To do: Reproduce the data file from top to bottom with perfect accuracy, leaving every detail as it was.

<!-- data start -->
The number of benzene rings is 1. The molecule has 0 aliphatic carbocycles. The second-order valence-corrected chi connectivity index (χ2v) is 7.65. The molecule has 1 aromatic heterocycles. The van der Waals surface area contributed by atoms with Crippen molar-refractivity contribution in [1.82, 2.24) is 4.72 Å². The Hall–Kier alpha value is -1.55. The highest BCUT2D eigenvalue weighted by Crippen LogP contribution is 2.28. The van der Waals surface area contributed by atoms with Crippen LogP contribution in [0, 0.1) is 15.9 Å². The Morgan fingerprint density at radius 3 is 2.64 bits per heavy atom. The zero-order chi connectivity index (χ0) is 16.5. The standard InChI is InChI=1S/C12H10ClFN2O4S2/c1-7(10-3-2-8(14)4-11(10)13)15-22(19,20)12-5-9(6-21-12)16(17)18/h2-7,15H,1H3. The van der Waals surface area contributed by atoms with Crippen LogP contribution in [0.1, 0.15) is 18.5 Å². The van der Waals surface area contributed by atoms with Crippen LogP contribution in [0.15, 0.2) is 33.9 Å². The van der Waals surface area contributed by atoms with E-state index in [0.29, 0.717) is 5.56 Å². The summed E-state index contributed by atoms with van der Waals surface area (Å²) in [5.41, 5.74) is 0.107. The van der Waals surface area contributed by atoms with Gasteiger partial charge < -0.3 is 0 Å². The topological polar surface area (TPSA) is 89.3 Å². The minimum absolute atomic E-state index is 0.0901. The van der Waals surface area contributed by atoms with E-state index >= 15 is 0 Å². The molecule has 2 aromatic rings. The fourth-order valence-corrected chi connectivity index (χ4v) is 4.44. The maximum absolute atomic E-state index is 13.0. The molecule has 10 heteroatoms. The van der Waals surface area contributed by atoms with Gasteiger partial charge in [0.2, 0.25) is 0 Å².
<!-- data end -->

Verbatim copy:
The number of benzene rings is 1. The molecule has 0 aliphatic carbocycles. The second-order valence-corrected chi connectivity index (χ2v) is 7.65. The molecule has 1 aromatic heterocycles. The van der Waals surface area contributed by atoms with Crippen molar-refractivity contribution in [1.82, 2.24) is 4.72 Å². The Hall–Kier alpha value is -1.55. The highest BCUT2D eigenvalue weighted by Crippen LogP contribution is 2.28. The van der Waals surface area contributed by atoms with Crippen LogP contribution in [0, 0.1) is 15.9 Å². The Morgan fingerprint density at radius 3 is 2.64 bits per heavy atom. The zero-order chi connectivity index (χ0) is 16.5. The standard InChI is InChI=1S/C12H10ClFN2O4S2/c1-7(10-3-2-8(14)4-11(10)13)15-22(19,20)12-5-9(6-21-12)16(17)18/h2-7,15H,1H3. The van der Waals surface area contributed by atoms with Crippen LogP contribution in [0.1, 0.15) is 18.5 Å². The van der Waals surface area contributed by atoms with Crippen LogP contribution in [0.15, 0.2) is 33.9 Å². The van der Waals surface area contributed by atoms with E-state index in [0.29, 0.717) is 5.56 Å². The summed E-state index contributed by atoms with van der Waals surface area (Å²) in [5.41, 5.74) is 0.107. The van der Waals surface area contributed by atoms with Gasteiger partial charge < -0.3 is 0 Å². The topological polar surface area (TPSA) is 89.3 Å². The minimum absolute atomic E-state index is 0.0901. The van der Waals surface area contributed by atoms with E-state index >= 15 is 0 Å². The molecule has 2 aromatic rings. The fourth-order valence-corrected chi connectivity index (χ4v) is 4.44. The maximum absolute atomic E-state index is 13.0. The molecule has 10 heteroatoms. The van der Waals surface area contributed by atoms with Gasteiger partial charge in [0.2, 0.25) is 0 Å².